Badges are used to wear on the body to identify signs. In ancient times, tiger charms, fish charms, waist badges, etc. are the embryonic forms of current badges, which have the characteristics of current badges, especially credential badges.
The badge has a long history of making badges. According to archaeological discoveries, the badge originated in primitive society. It is a totem sign used to identify tribes and tribes. There are written records showing that the badge originated from the Spring and Autumn and Warring States period of my car. "The Warring States Policy·Qi Ceyi" once recorded: "Qin false road, Han Wei to attack Qi. King Qi Wei entrusted Zhang Zi to respond to it... Zhang Zi changed his badge to the Qin army." The badge at that time was just one This symbol is actually a flag, which is to be marked on the flag to distinguish it from the enemy.
During the Taiping reign of Emperor Taizu of the Song Dynasty, there was a man named Li Feixiong who used a stagecoach to lie to the messenger, and was beheaded by the court. In order to prevent anyone from fake messengers, the imperial court stipulated that each messenger be issued a silver medal with a special mark, which was worn on the body when entering the court to meet. At that time, it was called a "waist card" and became a means to strengthen the management of palace affairs. . Later dynasties followed this practice, and those who wore gold medals were "Golden Langjun" and those who wore silver medals were "Silver Langjun." The two signs are engraved with seal characters to prove their identity and status.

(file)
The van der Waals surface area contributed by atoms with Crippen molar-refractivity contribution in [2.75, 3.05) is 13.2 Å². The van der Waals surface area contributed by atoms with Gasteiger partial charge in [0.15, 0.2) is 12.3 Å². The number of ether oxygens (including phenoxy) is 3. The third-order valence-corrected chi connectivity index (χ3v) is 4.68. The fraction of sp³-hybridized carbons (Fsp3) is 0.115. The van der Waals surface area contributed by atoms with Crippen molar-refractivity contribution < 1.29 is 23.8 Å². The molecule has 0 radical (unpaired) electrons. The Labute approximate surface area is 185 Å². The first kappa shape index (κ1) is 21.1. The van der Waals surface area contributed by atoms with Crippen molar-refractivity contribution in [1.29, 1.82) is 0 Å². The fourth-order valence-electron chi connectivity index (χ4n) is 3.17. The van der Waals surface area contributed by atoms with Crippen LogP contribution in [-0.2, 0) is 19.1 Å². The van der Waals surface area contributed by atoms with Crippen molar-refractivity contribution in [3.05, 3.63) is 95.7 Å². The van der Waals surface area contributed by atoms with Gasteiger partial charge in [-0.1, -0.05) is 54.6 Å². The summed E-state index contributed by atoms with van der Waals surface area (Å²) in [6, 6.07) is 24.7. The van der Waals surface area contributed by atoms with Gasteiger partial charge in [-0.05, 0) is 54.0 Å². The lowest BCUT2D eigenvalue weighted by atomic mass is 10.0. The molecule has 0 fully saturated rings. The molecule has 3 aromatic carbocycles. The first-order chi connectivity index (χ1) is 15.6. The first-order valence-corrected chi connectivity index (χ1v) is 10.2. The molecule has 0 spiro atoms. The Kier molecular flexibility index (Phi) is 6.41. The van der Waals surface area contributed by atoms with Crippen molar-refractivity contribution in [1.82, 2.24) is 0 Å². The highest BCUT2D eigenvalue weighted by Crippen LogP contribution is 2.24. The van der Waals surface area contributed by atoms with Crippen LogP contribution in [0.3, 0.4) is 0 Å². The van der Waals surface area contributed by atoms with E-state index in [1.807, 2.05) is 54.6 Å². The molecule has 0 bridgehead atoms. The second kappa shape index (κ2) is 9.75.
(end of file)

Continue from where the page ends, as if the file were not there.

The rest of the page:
The real badge in China began with the Ssangyong Baoxing series of chapters in 1863.
In foreign countries, the history of badges is also very long, first appeared in the form of family emblems. The territories of the feudal aristocracy became increasingly hereditary in order to be accepted and recognized by society. The nobles not only have a clear pedigree, but also have their own family symbol-clan micro. The true origin of the emblem is after the 11th century. In order to distinguish the enemy, the knight must use certain objects on the helmet when fighting, such as the British gorse, the white rose of the York family, and the red rose of the Lancaster family. At that time, the badge design focused on exquisiteness and strangeness, such as lions, unicorns, leopards, etc., which was a typical expression of the prominent status of the nobility.